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Donkey Kong Country (Game Boy Advance) artwork

Donkey Kong Country (Game Boy Advance) review

"Every now and then a game comes along that you just can't put your feelings for into words. I find that those games are typically games that do nothing incredibly original, yet set a precedent for future games. I realized this just tonight as I sat down to review Donkey Kong Country (DKC) for the GBA. The game, stripped of all it's monkey shenanigans and banana collecting, is nothing more than a clone of Super Mario World for the Super Nintendo. Even if it's just a clone, it's one ..."

Every now and then a game comes along that you just can't put your feelings for into words. I find that those games are typically games that do nothing incredibly original, yet set a precedent for future games. I realized this just tonight as I sat down to review Donkey Kong Country (DKC) for the GBA. The game, stripped of all it's monkey shenanigans and banana collecting, is nothing more than a clone of Super Mario World for the Super Nintendo. Even if it's just a clone, it's one of the best games I've played. This is hard thing to write about, because I've played dozens and dozens of different platformers, a lot of them well-designed and interesting, yet for some reason, Donkey Kong Country stands above them as one of the pinnacle achievements of the Super Nintendo and platform gaming in general. It's safe to say that I have absolutely no idea why -- perhaps it's the story, or the gameplay, or maybe it has something to do with the sharp graphics and melodious soundtrack. In the end though, it's the culmination of all of these that makes this such a great title.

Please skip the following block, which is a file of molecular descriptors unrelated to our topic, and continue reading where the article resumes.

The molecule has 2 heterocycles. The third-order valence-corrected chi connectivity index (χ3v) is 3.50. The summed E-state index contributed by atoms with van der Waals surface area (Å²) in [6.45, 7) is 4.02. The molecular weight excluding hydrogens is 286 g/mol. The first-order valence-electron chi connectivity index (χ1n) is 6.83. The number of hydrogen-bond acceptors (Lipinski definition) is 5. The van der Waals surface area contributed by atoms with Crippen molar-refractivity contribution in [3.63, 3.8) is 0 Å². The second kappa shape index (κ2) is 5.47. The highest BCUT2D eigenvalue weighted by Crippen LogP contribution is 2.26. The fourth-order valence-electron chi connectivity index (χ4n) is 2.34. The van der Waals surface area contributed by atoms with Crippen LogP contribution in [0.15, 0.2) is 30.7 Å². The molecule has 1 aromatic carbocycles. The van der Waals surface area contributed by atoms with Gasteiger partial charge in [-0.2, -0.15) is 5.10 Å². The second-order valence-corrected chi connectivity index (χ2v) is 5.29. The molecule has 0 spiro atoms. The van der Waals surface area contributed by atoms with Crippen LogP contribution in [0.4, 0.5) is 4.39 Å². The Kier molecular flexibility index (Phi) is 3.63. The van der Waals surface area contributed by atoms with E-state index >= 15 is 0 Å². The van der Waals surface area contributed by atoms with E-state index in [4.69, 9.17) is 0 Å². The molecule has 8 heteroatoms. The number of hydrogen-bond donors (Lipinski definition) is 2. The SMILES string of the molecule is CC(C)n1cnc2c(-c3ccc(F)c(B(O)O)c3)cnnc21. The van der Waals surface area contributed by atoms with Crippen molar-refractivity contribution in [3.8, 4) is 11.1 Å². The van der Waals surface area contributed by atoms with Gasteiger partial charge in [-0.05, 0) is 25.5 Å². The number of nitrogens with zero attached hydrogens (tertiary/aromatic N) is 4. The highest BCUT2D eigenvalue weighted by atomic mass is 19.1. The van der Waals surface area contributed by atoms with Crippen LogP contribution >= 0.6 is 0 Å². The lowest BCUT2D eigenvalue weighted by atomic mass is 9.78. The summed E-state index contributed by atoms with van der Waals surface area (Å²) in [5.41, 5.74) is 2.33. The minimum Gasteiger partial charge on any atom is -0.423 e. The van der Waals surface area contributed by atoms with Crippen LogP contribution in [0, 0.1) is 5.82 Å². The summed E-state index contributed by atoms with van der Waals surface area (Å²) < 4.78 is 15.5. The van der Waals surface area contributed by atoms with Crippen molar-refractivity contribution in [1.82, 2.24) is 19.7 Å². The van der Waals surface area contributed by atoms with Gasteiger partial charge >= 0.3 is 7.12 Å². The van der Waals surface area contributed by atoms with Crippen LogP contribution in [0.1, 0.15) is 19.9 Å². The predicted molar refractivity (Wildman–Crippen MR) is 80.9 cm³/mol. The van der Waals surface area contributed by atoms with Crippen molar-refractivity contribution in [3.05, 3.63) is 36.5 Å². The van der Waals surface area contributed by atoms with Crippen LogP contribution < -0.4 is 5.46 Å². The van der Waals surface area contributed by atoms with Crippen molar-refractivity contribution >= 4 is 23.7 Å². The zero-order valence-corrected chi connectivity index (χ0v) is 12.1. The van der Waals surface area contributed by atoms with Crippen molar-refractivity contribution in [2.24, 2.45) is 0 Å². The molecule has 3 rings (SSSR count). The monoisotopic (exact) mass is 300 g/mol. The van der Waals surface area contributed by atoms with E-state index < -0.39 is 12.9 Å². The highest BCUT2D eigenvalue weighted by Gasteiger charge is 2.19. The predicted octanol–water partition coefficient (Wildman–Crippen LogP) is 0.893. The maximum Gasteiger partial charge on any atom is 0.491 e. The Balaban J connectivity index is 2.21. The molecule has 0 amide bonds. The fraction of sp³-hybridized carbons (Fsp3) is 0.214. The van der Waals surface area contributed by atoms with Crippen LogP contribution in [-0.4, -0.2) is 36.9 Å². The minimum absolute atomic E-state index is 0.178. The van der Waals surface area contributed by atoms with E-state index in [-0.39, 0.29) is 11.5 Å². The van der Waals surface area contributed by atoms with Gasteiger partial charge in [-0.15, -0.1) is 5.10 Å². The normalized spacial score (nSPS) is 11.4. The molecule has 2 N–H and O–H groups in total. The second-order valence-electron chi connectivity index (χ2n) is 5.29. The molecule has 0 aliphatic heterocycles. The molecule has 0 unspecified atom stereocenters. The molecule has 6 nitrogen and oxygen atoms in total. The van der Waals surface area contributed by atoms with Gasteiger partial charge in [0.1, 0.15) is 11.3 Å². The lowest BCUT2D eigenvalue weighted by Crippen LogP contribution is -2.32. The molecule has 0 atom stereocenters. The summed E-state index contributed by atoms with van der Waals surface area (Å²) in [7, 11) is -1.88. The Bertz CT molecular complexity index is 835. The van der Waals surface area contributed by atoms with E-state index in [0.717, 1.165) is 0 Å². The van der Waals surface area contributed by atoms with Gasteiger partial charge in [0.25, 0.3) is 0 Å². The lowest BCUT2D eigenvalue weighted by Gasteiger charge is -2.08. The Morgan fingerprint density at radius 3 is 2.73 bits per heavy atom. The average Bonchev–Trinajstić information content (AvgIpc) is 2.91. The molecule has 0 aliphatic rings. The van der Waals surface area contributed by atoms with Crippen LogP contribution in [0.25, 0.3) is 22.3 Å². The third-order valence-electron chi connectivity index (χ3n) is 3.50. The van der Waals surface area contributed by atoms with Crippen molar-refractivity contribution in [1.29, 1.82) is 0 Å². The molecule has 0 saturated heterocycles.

The game begins with monkey hijinks in full effect. Donkey Kong, ruler of all of the apes on Kong Island, is training young Diddy Kong to take the reigns and run the island. Diddy has to start small and work his way up from the bottom, so Donkey Kong entrusts him with guarding the family stockpile of the apeís most prized possession: bananas. This is no easy task, so Diddy takes his role very seriously and doesn't slack off. No amount of training could prepare him for the Kremling Minions who came in and attacked him however. After knocking out young Diddy, the Kremling make off with the banana horde, and an angry Donkey and Diddy Kong set out on an epic journey to track down the missing bananas.

Kong Island is a naturally dangerous place, with perilous chasms of doom to all who fall in and even worse than that, Kremling Minions hoping to stop you in your tracks as you make your way to their bosses. The Kremling's will do anything to stop you, including running at you, blocking your path, and even sometimes throwing rocks and barrels at you. However, Donkey and Diddy didn't forget to train against such baddies, and have a few tricks up their sleeves. For starters, they can jump in the air with the greatest of ease and use their ape weight to crush their foes. Should the Kremling be too fast for this attack, Donkey Kong can use his sheer size to roll into them and crush them, and Diddy can use his agile frame to do a quick and deadly cartwheel. Sometimes though, things have to get dirty, and our pair of heroes can utilize environmental objects such as barrels (in homage to the popular game, Barrel-full of Monkeys) and toss them at anyone who blocks their path.